Over the next several weeks we’ll unveil a list of potential free agents and trade targets the Phillies could pursue this offseason, one in which they’ll need to plug holes behind the plate, in the corner outfield and, most importantly, on the pitching staff.
Today, we look at two free-agent relievers.
2011-2013 statistics: 11-10, 2.93 ERA, 202 games, 39 saves, 1.024 WHIP
Most recent contract: Made $3.2 million with the Cardinals in 2013
2011-2013 statistics: 13-7, 2.89 ERA, 205 games, 28 saves, 1.075 WHIP
Most recent contract: Three years, $16.5 million with Tigers
The Phillies hoped they had cured their eighth-inning problem when they signed Mike Adams last winter.
Adams wasn’t right from the early stages of the season and ended up missing more than half the season with a serious shoulder injury that required surgery. He is on the books for $7 million in 2014, but no one is sure when he’ll be back or how effective he will be when he returns.
So this offseason, the Phils are once again looking for help in that tricky seventh- and eighth-inning area. Finding someone with some closer experience to be insurance for Jonathan Papelbon wouldn’t be a bad idea as Papelbon had some rocky times in 2013.
There are a number of relievers on the free-agent market that fit this description. Mujica and Benoit are two of them. We mention them together because they have some similarities.
The top similarity is that both right-handers had primarily been setup men before they each had a nice run as closers in 2013 -- Mujica for St. Louis, Benoit for Detroit.
Mujica made his first all-star team. For the season, he had a 2.78 ERA in 65 games. He’s not a big strikeout guy, but walked just five batters and had 37 saves (four blown).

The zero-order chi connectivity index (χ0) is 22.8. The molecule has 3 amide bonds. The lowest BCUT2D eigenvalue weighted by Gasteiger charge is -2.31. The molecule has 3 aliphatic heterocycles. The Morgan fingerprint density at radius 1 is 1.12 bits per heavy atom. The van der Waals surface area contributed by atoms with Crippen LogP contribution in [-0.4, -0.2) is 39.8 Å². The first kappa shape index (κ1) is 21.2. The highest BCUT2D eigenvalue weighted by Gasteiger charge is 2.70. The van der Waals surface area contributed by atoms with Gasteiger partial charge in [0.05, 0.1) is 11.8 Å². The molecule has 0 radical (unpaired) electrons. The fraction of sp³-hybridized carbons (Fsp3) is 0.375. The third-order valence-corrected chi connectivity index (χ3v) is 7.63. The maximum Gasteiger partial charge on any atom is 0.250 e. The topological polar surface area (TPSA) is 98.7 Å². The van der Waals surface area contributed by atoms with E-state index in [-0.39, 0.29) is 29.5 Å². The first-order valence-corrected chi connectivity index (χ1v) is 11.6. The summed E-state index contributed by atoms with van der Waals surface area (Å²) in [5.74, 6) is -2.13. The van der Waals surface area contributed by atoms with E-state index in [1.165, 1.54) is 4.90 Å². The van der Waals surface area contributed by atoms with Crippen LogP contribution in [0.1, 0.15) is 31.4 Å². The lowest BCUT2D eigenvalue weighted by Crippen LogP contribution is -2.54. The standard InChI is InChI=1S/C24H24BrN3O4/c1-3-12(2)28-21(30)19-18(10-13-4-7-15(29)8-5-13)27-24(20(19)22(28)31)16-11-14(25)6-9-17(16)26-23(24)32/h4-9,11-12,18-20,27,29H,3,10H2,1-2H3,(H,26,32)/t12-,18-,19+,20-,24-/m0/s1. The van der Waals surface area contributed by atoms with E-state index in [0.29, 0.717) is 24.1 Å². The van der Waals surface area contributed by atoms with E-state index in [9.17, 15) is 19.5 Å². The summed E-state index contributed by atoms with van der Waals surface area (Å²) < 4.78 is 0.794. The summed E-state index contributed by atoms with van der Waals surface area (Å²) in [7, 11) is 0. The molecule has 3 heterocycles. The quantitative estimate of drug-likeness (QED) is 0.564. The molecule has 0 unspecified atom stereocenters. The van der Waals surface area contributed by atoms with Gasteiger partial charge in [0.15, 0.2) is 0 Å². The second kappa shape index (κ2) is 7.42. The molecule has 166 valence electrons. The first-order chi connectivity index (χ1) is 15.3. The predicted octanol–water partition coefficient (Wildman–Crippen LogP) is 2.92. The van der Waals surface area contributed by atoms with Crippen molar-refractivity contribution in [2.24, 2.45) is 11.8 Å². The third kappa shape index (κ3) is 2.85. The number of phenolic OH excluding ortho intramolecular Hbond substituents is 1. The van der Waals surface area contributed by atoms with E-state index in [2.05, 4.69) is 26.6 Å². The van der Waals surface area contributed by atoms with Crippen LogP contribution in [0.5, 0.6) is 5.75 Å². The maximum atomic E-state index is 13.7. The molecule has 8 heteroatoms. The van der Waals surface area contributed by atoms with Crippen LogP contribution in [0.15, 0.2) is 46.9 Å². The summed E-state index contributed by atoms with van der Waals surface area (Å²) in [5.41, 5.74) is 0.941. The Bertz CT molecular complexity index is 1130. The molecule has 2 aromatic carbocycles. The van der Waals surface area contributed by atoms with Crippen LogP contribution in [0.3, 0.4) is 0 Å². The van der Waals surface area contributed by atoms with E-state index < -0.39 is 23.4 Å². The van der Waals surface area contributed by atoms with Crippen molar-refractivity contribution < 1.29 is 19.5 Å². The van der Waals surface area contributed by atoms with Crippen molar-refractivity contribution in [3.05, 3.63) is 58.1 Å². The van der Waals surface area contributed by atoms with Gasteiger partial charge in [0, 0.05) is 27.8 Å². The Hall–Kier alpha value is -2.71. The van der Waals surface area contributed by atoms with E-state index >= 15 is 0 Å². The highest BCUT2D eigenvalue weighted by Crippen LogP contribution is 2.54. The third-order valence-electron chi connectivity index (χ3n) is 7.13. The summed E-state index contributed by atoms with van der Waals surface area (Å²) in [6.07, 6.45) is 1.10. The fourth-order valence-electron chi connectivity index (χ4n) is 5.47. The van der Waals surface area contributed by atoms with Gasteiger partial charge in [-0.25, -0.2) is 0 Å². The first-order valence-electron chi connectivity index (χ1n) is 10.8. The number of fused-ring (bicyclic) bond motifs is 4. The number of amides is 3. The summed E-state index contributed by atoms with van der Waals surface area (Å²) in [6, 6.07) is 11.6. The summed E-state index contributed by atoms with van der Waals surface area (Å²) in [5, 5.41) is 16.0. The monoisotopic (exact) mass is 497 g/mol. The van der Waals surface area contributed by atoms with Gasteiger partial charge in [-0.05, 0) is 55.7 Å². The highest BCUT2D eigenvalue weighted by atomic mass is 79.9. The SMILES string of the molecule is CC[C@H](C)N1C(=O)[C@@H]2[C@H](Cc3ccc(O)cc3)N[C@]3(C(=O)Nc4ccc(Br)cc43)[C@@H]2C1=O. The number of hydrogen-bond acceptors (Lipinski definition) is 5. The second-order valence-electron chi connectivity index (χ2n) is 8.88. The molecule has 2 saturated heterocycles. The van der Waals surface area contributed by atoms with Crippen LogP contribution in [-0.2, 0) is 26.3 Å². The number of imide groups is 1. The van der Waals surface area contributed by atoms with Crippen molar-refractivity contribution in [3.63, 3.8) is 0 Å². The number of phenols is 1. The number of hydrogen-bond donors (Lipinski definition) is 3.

However, Mujica suffered from some shoulder soreness late in the season and pitched himself out of the closer’s role with an 11.05 ERA in September. He also battled a groin problem and was used just twice in the postseason as he was passed on the depth chart by other Cardinals relievers.
Mujica made $3.2 million in 2013. He is the type of guy that could interest the Phillies, but they will have to exercise due diligence in examining his late-season decline.
Benoit has put together three strong seasons in Detroit, including 2013 when he saved 24 games (he blew just two saves) and had a 2.01 ERA and a 1.030 WHIP in 66 games.
The Tigers haven’t closed the door on bringing Benoit back, but they appear to be leaning toward chasing a more proven closer like Joe Nathan. If Benoit does not return to Detroit, he could look for a closer opportunity (and money) elsewhere. He made $5.5 million in 2013 and will probably seek upwards of $7 million per season in a multi-year deal. The Phillies have $20 million tied up in Adams and Papelbon for 2014, and they like the strides that Jake Diekman, B.J. Rosenberg and Justin De Fratus made in 2013, so they may be reluctant to meet Benoit’s price.
But you can bet they will consider it and have the proper conversation with Benoit’s representatives.